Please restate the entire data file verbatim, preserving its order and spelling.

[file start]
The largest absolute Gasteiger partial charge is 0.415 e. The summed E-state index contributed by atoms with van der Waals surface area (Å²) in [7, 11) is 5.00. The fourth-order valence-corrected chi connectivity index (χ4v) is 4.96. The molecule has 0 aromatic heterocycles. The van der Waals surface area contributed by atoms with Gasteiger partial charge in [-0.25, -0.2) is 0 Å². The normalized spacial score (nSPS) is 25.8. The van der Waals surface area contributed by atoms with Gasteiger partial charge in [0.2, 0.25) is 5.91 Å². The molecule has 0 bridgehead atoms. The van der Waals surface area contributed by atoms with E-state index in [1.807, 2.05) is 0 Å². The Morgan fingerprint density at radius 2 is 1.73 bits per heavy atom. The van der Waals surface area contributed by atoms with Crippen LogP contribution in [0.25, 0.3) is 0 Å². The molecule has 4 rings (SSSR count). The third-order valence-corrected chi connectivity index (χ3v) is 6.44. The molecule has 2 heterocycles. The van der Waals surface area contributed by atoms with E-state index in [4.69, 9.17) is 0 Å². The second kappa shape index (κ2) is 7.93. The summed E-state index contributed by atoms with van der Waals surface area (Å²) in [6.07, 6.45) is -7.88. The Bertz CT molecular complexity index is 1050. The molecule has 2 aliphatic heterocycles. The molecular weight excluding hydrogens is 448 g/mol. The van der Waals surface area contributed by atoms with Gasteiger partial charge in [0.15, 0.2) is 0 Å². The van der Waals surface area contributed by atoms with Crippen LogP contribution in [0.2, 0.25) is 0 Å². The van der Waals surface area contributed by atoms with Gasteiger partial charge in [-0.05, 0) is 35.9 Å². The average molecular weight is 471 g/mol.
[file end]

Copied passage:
The largest absolute Gasteiger partial charge is 0.415 e. The summed E-state index contributed by atoms with van der Waals surface area (Å²) in [7, 11) is 5.00. The fourth-order valence-corrected chi connectivity index (χ4v) is 4.96. The molecule has 0 aromatic heterocycles. The van der Waals surface area contributed by atoms with Gasteiger partial charge in [-0.25, -0.2) is 0 Å². The normalized spacial score (nSPS) is 25.8. The van der Waals surface area contributed by atoms with Gasteiger partial charge in [0.2, 0.25) is 5.91 Å². The molecule has 0 bridgehead atoms. The van der Waals surface area contributed by atoms with E-state index in [1.807, 2.05) is 0 Å². The Morgan fingerprint density at radius 2 is 1.73 bits per heavy atom. The van der Waals surface area contributed by atoms with Crippen LogP contribution in [0.25, 0.3) is 0 Å². The molecule has 4 rings (SSSR count). The third-order valence-corrected chi connectivity index (χ3v) is 6.44. The molecule has 2 heterocycles. The van der Waals surface area contributed by atoms with E-state index in [4.69, 9.17) is 0 Å². The second kappa shape index (κ2) is 7.93. The summed E-state index contributed by atoms with van der Waals surface area (Å²) in [6.07, 6.45) is -7.88. The Bertz CT molecular complexity index is 1050. The molecule has 2 aliphatic heterocycles. The molecular weight excluding hydrogens is 448 g/mol. The van der Waals surface area contributed by atoms with Gasteiger partial charge in [0.15, 0.2) is 0 Å². The van der Waals surface area contributed by atoms with Crippen LogP contribution in [0.2, 0.25) is 0 Å². The van der Waals surface area contributed by atoms with Gasteiger partial charge in [-0.05, 0) is 35.9 Å². The average molecular weight is 471 g/mol.